RSPCA's warning after cats killed by Marmite-like substance' in Leeds

Buzby had to be put to sleep after her fur was covered in the substance. Credit: RSPCA

The RSPCA is urging cat owners in Leeds to be vigilant after a spate of poisonings.

One cat has been put to sleep and another was found dead after they came into contact with a substance described as "like Marmite in texture" with an "absolutely foul smell".

The charity said several owners in the Horsforth area had reported their cats missing over the last month, with vets suspecting the cause to be chemical poisoning.

It said the toxin may have been thrown at the cats after one animal, Buzby, returned home with her fur covered in a dark substance.

She deteriorated quickly, becoming lethargic before developing ulcers on her tongue and in her mouth and throat. She later began bleeding internally.

Buzby struggled to eat as the substance had burnt the inside of her mouth Credit: RSPCA

Initially able to clean herself, she fell ill over a six-week period and was eventually put to sleep.

Several of her owner's neighbours have also reported their cats missing.

'The substance may have been thrown at the cats'

RSPCA inspector Adam Dickinson said: "The substance was obviously very toxic and acidic. They tried to clean it off at the vets and her fur fell off, which shows just how poisonous it is.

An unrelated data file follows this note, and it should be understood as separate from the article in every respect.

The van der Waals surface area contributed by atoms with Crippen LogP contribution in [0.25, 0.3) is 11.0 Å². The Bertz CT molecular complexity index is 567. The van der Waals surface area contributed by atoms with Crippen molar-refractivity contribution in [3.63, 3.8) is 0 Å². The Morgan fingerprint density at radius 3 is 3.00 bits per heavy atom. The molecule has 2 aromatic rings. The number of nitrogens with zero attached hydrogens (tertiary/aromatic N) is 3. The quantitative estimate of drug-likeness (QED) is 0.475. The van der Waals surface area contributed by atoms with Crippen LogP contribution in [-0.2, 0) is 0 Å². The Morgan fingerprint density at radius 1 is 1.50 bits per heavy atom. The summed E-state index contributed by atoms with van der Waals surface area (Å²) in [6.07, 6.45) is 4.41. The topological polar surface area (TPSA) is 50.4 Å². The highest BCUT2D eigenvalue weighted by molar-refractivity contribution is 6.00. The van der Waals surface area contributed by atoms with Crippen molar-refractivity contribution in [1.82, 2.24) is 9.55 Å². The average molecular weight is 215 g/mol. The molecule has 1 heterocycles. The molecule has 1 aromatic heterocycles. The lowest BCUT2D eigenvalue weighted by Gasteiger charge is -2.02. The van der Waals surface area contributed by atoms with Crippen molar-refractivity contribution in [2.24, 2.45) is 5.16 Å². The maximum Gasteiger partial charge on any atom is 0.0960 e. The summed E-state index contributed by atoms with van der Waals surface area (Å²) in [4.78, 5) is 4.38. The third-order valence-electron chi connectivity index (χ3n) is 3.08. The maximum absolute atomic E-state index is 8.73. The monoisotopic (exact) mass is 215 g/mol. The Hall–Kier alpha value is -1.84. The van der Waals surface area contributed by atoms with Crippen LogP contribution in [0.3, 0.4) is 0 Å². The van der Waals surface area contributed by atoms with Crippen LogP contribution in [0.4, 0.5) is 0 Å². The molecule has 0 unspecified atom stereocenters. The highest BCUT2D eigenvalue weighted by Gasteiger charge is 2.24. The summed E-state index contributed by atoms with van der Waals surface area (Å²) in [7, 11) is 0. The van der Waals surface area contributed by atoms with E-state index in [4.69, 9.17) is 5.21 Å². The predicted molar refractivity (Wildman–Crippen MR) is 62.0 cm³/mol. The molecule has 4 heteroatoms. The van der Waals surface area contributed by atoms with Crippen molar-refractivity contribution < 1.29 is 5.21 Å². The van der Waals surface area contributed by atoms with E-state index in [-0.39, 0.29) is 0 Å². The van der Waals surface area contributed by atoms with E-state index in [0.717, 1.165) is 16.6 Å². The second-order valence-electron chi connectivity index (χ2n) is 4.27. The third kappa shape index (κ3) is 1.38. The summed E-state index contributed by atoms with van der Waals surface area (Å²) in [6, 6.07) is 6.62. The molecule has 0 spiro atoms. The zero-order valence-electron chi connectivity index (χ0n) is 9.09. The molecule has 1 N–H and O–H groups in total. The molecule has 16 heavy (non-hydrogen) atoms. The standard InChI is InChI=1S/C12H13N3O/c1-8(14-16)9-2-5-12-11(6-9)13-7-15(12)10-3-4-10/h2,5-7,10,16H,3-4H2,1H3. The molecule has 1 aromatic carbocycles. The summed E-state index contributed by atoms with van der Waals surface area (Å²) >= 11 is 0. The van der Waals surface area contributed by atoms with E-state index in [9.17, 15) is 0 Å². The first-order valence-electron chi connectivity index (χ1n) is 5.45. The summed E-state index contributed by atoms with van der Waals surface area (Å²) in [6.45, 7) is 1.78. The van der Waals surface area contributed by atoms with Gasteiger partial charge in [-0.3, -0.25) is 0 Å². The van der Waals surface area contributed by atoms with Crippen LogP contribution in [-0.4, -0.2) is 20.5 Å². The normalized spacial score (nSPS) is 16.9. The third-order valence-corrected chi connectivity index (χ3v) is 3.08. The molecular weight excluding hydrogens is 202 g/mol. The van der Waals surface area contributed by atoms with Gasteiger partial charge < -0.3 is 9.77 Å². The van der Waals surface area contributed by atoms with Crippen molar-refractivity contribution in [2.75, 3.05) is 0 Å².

"From being a very active cat Buzby would just lay in her litter tray and only move for food, which she was struggling to eat as the substance had burnt the inside of her mouth.

"One of the lady’s neighbours described the material as being like Marmite in texture and it has an absolutely foul smell to it. Whether there has been a spillage of some chemical in the area or not we don’t know. But it looks like the substance may have been thrown at the cats as it has been found on their paws and neck areas.

"If owners see their cats licking at a tar-like substance on their fur then they need to take action quickly as it is dangerous."

The RSPCA says it is difficult to determine if cases of poisoning are accidental incidents or deliberate. But poisoning an animal deliberately is a criminal offence under the Animal Welfare Act.

Signs that a cat has been poisoned can include changes in behaviour, including lethargy, infection around the mouth, vomiting and drooling, appearing depressed or sleepy uncoordinated movements, seizures or breathing difficulties. 

Anyone with information is asked to call the RSPCA on 0300 123 8018.

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